The most rapidly growing type of computing is cloud computing. Cloud computing has been described as a metaphor for the Internet, since the Internet is often drawn as a cloud in network diagrams. Using cloud computing, organizations and individual users can use Web services, database services, and application services over the Internet, without having to invest in corporate or personal hardware, software, or software tools. Figure illustrated below depicts the exchanges between client computers and services in the cloud. Businesses use Web browsers such as Microsoft Internet Explorer or Mozilla Firefox to access applications. As you can see, servers store software and data for businesses.
Many large, well-established hardware, software, and consulting companies such as Cisco, Dell, IBM, HP, Microsoft, SAP, and others are creating massive cloud computing endeavors, often with what are termed “virtualized resources.” What is distinct about these approaches is their ability to grow and adapt to changing business needs. That is, they are scalable to suit growing (or changing) demand by users. The model of “software as a service,” also called SaaS, is included in the concept of cloud computing.
For their part, users do not need to understand, control, or be experts in the technology infrastructure that composes the complex cloud infrastructure that enables them to accomplish their work. Often, organizations do not need to keep IT staff to scale up or down even when a contract or company budget changes upward or downward because of the lessened impact of these changes.
Often organizations that are using cloud computing do not find it necessary to make up-front capital expenditures on IT infrastructure, so it enables smaller companies with smaller and less predictable budgets to make advances in processing more quickly. It also allows larger corporations to invest in strategic projects rather than IT infrastructure.
Sharing IT resources via cloud computing means that a large collection of corporate users share Web services, but also then jointly bear the lowered cost of them; realize increases in peak-load capacity, and that underutilized systems are used more efficiently and widely.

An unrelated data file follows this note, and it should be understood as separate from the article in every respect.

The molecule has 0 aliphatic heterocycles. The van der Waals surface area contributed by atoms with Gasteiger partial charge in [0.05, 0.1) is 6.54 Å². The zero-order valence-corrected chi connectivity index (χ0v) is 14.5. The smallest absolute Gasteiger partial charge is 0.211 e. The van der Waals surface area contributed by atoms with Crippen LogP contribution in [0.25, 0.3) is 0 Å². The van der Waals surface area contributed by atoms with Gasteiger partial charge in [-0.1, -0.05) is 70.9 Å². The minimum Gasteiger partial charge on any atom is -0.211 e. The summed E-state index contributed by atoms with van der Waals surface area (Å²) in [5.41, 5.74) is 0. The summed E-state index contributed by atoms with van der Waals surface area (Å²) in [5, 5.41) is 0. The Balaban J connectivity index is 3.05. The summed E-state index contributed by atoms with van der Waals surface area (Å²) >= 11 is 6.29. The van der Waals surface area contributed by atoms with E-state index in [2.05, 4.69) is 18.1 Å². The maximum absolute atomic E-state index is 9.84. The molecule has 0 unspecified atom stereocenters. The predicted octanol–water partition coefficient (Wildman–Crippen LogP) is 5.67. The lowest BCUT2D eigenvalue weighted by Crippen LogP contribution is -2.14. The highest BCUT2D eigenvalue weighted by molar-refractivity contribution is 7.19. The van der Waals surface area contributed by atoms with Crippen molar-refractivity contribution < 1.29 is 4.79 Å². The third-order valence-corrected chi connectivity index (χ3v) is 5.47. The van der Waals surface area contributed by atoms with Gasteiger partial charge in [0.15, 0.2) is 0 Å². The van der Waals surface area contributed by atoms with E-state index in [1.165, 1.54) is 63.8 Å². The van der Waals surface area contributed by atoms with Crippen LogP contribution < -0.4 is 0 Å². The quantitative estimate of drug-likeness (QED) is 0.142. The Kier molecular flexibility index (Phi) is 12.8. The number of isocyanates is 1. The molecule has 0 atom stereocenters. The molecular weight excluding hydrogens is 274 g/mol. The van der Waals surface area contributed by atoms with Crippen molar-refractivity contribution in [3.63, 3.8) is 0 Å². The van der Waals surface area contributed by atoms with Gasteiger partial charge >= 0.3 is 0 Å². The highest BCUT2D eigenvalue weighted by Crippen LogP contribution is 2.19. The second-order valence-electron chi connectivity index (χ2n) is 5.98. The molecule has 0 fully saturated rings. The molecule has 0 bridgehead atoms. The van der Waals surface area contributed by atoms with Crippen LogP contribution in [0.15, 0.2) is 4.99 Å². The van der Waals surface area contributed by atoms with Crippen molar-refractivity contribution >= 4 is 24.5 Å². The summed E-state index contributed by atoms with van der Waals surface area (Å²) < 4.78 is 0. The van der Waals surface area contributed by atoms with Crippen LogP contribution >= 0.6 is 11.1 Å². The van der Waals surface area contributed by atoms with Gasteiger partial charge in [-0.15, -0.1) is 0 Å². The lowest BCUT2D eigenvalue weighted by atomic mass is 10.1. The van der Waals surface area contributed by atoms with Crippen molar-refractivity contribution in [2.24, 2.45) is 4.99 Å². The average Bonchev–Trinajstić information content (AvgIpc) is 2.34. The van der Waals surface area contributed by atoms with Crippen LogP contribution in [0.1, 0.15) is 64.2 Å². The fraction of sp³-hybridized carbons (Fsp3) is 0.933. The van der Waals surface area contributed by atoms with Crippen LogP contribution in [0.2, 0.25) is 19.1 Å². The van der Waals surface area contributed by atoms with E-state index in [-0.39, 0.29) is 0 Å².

Companies also hope to improve their ability to perform disaster recovery by using cloud computing that provides many redundant sites. While cloud computing is not immune to outages, it can spread the risk to multiple servers.
Organizations try to improve security via cloud computing by using services that are sold as possessing a security focus. However, there are concerns that centralization of this sort also can translate into loss of control over mission-critical data. Users might benefit from the mobility afforded by being liberated from a single computer installation or single interface. Rather, Web browsers and Web-based services made available through cloud computing free users to access applications from anywhere at any time without regard for location or the device they are using.
Many large software companies (some of which are called “pure players” since they have never existed as brick-and-mortar enterprises) are offering applications using cloud computing, where users can use their Web browser to access applications. These include Google Apps (for spreadsheets and calendars), Amazon Web Services, Akamai, and CRM software by Salesforce.com that is now available on the iPhone as well. These software purveyors state that they are attempting to lower the cost to the user, as well as to provide increased flexibility.
Some observers believe that the move to cloud computing is a way for older, larger companies to solidify and retain their core businesses by incorporating SaaS (software as a service), SOA (Service-Oriented Architecture), virtualization, open source, and many other trends from the last decade into their offerings of software, software tools, services, and computing power via the Internet. However, if the cost of infrastructure were to fall dramatically (as it has historically), the drive toward cloud computing could reverse. If that happened, organizations might make different decisions, and once again invest in their own infrastructure. In addition, many of the online services comprising cloud computing are being paid for through advertising revenue. In a faltering economy, advertising incomes would decline, and cloud computing sponsorships could dwindle as well.